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Articles in this issue...

The battle on the front line of mental health service funding

I am often asked from where my interest in mental health stems, and partly it is born out of personal experience. I had postnatal depression and, although not severe in comparison to others, it was enough to make me aware.


Championing Mental Health at Norwich Cathedral

Andy Bryant explores the way the Cathedral is helping those struggling with their mental health.


Mental health first aid

As a volunteer with North Breckland Youth for Christ I work with a variety of young people in school lunch clubs, youth cafés and other events. Over the years I’ve seen young people struggling with their emotions and mental wellbeing for reasons such as bullying, bereavement, and family breakdown.


I would stop at nothing to end everything

Ten per cent of children and young people (ages 5-16 years) have a clinically diagnosable mental problem yet 70 per cent of children and adolescents who experience mental health problems have not had appropriate interventions at a sufficiently early age*. Norfolk teenager Hannah Green share her story of how her faith has helped.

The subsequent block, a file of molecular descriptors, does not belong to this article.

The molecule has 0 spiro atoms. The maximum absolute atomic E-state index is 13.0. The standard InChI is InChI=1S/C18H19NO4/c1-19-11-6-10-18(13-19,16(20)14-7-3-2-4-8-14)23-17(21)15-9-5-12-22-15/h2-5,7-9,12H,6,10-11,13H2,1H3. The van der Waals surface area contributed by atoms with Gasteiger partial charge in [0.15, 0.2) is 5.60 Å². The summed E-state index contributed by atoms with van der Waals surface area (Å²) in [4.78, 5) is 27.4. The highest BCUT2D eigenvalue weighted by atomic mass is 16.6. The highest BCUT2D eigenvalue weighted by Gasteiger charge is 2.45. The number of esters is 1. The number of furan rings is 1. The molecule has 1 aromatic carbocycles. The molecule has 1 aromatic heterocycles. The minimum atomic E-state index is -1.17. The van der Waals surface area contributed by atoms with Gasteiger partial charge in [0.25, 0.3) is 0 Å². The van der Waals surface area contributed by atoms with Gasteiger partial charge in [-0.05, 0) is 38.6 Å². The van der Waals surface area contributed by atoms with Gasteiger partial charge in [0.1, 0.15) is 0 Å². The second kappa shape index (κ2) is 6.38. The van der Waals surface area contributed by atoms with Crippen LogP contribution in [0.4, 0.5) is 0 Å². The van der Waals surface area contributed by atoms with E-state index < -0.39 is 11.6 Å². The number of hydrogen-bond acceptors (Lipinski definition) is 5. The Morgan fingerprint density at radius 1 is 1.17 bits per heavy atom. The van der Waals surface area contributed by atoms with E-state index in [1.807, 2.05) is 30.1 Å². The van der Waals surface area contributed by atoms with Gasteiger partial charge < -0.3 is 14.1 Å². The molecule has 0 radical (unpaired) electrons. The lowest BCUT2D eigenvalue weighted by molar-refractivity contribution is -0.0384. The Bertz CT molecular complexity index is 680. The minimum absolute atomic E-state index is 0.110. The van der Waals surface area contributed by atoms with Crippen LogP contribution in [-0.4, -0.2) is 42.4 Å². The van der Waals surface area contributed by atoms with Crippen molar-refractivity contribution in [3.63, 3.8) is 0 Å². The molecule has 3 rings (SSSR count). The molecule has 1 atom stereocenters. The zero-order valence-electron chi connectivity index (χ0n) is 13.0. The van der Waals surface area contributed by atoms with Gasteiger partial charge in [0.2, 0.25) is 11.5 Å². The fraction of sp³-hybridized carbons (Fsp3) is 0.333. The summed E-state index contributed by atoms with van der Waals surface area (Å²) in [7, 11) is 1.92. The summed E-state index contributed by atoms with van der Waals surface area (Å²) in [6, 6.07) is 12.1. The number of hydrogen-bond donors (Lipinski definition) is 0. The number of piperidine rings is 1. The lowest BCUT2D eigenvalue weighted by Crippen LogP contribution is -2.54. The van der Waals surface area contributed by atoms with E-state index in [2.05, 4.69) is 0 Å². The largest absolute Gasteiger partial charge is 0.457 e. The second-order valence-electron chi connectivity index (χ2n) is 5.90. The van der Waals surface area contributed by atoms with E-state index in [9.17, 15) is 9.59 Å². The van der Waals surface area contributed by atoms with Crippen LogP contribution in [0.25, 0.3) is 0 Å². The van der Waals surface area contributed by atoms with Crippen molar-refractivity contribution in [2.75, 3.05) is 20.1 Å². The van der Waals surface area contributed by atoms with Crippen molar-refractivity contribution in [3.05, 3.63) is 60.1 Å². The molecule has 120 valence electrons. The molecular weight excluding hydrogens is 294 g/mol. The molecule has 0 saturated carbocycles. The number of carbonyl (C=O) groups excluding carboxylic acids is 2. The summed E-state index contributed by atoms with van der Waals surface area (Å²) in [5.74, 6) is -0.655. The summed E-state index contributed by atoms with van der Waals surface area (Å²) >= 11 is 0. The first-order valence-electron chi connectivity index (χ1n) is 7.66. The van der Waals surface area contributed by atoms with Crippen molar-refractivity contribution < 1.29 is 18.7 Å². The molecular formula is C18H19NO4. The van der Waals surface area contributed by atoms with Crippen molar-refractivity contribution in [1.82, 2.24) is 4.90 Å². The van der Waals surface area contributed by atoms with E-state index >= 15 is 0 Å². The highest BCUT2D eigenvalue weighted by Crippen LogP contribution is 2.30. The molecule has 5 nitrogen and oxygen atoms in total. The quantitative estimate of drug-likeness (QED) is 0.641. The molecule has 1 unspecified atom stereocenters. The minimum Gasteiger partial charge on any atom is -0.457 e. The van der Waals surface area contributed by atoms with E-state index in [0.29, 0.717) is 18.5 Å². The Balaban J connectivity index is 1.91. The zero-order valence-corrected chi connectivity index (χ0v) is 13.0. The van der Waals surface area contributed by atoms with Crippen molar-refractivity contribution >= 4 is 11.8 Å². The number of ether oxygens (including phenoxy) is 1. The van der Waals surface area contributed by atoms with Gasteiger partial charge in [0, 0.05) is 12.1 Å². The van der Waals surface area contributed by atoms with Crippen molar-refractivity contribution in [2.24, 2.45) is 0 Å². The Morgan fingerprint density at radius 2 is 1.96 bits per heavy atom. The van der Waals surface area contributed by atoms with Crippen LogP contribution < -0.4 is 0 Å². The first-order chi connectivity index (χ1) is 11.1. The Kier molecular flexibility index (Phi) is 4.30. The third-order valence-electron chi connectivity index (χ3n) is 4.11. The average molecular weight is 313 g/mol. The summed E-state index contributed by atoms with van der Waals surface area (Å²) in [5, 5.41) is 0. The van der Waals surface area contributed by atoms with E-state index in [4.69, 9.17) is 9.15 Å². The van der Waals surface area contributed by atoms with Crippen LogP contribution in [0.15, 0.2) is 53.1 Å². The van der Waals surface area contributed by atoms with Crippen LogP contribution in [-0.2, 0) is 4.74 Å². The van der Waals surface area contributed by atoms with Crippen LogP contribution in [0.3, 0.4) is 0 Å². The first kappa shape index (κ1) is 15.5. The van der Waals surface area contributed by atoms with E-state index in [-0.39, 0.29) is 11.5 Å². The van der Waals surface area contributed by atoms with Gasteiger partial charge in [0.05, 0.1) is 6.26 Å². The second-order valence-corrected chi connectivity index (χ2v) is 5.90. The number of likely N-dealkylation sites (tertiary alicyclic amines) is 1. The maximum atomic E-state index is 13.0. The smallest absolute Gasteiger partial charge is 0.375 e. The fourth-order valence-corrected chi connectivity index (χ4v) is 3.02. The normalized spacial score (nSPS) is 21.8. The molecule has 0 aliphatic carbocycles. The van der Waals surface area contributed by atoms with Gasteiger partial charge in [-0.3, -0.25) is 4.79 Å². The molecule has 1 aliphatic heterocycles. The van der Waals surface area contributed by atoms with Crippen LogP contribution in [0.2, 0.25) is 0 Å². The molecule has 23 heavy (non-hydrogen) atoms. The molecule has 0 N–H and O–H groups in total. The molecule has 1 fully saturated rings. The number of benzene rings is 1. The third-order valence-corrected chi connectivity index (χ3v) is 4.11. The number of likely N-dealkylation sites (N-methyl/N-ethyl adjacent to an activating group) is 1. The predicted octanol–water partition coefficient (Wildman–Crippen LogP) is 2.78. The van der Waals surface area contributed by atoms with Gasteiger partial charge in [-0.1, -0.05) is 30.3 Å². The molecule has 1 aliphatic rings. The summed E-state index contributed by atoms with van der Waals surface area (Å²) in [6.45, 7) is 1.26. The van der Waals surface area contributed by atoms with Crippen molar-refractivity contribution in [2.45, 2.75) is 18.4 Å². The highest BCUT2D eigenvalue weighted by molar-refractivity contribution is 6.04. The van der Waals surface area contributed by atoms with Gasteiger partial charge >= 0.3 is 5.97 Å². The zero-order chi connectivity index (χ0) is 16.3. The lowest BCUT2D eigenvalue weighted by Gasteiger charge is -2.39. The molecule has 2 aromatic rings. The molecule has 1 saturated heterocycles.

Wellbeing in church schools

Working in our church schools is a real privilege. It is so rewarding to see children develop, acquire new skills and interests and make great progress during their formative years.


Priest in the night

Dialling 999 here gets you in touch with our police, ambulance or fire services. There is a very different approach in Sweden. Phone their national emergency number 112 at night-time and you are also given the option to speak to a priest on duty from the Church of Sweden. Canon pastor of the cathedral of Stockholm, Ulf Lindgren, has spent many nights on the helpline.


Churches can provide mental health friendly communities

Emilie Ruddick, mental health professional in North Norfolk explains how churches are stepping up to support their local communities.


Recovering friendly church – join the conversation

The Revd Patrick Jordan extends an invitation to join a new network in the diocese discovering how we can practically approach the issue of mental health illness and wellbeing in our local communities.


Hearing Voices – sharing experiences of struggles with mental health

Hearing Voices is a forum organised between Norwich cathedral with the Norfolk and Suffolk Foundation Trust and the Hertfordshire Partnership Foundation Trust where people can come and share their struggles with mental health.


After the fire came a gentle whisper

Dear Lord and Father of Mankind, forgive our foolish ways; these words open a hymn that begins softly but builds to the tremendous crescendo of the final verse where we confront earthquake, wind and fire only to find God in the still small voice of calm.